The scene in which this is expressed represents women of the late 19th century in a proper but ridiculous manner. The treatment of girls toward each other is seen in the scene where Cecily and Gwendolen discover that they are both engaged to “Ernest”. When the girls first meet each other, they are instantly fond of each other. Gwendolen even goes as far to say, “I like you already more than I can say”(Act II, 78). However, when they discover that they are both engaged to Ernest, they go back and forth insulting each other and claiming that “Ernest” has changed his mind about the other women, all the while in a polite manner.
“I Believe in Pink” I believe in pink. I believe in being girly and enjoying what makes you a girl. I believe that women should accept their role and that they should be proud to show their femininity. In this day and age, some women want to act like men and some men want to act like women. This is not normal and it should not be put into action.
Her views about others, the points she makes, her view of life, and her quotes are going to be the evidence for everything said about her. The sister to twins Pedro and Pablo, Angela suffers great humiliation when her newlywed husband discovers that she is not a virgin, Angela is the youngest daughter of the Vicario family, who have raised her to marry. Even though she is prettier than her sistersm she somewhat resembles a nun appearing meek and helpless. The Vicarios have watched over her carefully, so angela has had little chance to develop social skills or to be alone with men. Everyone expects Angela to be chaste.
She did not hate the birthmark before Aylmer began to criticize it. In fact, she said it was a charm, “a magic endowment” (1035). Georgiana is described at first as a confident and beautiful woman. Nevertheless the issue is that she has a man by her side which is lack of confident causing, in my opinion, low down her self-esteem. Aylmer was constantly saying the birthmark was a defect, an earthly imperfection.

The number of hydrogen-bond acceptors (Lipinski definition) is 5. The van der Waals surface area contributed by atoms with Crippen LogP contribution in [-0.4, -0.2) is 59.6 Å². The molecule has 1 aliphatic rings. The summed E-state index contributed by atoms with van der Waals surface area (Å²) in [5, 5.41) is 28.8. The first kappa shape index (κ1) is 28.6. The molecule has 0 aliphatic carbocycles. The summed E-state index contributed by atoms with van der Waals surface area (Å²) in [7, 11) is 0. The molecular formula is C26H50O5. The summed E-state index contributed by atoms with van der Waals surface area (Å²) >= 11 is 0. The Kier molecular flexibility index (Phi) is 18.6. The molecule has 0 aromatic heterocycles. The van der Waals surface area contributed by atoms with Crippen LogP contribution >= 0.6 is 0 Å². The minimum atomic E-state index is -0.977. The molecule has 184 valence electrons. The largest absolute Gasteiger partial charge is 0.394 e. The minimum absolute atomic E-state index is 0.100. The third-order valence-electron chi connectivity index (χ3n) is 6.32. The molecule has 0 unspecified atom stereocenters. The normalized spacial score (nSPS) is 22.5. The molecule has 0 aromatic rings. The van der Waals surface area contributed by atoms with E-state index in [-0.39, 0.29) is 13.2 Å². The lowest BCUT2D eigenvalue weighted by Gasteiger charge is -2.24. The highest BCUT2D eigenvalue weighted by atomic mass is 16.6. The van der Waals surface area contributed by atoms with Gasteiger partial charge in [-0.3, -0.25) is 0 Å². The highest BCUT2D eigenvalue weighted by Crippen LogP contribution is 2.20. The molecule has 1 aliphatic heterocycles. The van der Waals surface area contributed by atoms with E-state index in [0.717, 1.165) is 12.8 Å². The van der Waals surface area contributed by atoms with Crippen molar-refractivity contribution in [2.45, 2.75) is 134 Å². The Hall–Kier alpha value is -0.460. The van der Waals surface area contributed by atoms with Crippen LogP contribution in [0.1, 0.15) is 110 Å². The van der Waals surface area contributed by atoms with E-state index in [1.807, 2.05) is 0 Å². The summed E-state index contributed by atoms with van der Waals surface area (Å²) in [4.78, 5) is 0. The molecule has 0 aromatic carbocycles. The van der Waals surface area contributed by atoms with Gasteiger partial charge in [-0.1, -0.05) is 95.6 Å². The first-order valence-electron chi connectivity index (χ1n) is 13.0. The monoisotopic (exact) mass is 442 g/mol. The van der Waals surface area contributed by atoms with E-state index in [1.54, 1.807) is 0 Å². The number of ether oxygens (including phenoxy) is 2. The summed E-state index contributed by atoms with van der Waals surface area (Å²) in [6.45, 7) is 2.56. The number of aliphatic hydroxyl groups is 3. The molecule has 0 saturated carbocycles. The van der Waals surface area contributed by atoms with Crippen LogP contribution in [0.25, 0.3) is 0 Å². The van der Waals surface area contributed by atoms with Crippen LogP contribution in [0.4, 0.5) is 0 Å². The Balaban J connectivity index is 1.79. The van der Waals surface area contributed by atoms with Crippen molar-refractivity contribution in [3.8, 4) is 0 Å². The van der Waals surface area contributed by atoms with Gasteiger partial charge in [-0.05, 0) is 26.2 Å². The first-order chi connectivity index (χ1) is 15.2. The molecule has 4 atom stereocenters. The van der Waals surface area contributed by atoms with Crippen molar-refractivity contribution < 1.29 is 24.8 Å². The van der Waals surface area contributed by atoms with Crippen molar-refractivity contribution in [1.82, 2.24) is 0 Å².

But I am alive” From an early age, Celie had been physical and verbally abused, by her father, her husband etc. At the beginning of the novel, she is ignorant and oppressed, with no confidence. She has been made to believe she is nothing and allows the labels to define her, accepting and believing the terms, which forces her to struggle for her identity. She has learnt to keep quiet and obeys without every objecting, which shows a will to survive, but also the extent to which Celie has been indoctrinated. She considers being alive good enough.
The advertisements can mean a lot of things, and women are often stereotyped by their image roles in society and their image. The Unguentine advertisement for healing gel shows the image of a perfect mother. The mother is holding her son in a protective caring pose. The mother and daughter are light haired, young and good-looking; they are both perfect. The quote in the box said " when you've kissed him to make it better..." could represent that mothers are best to love and care for children.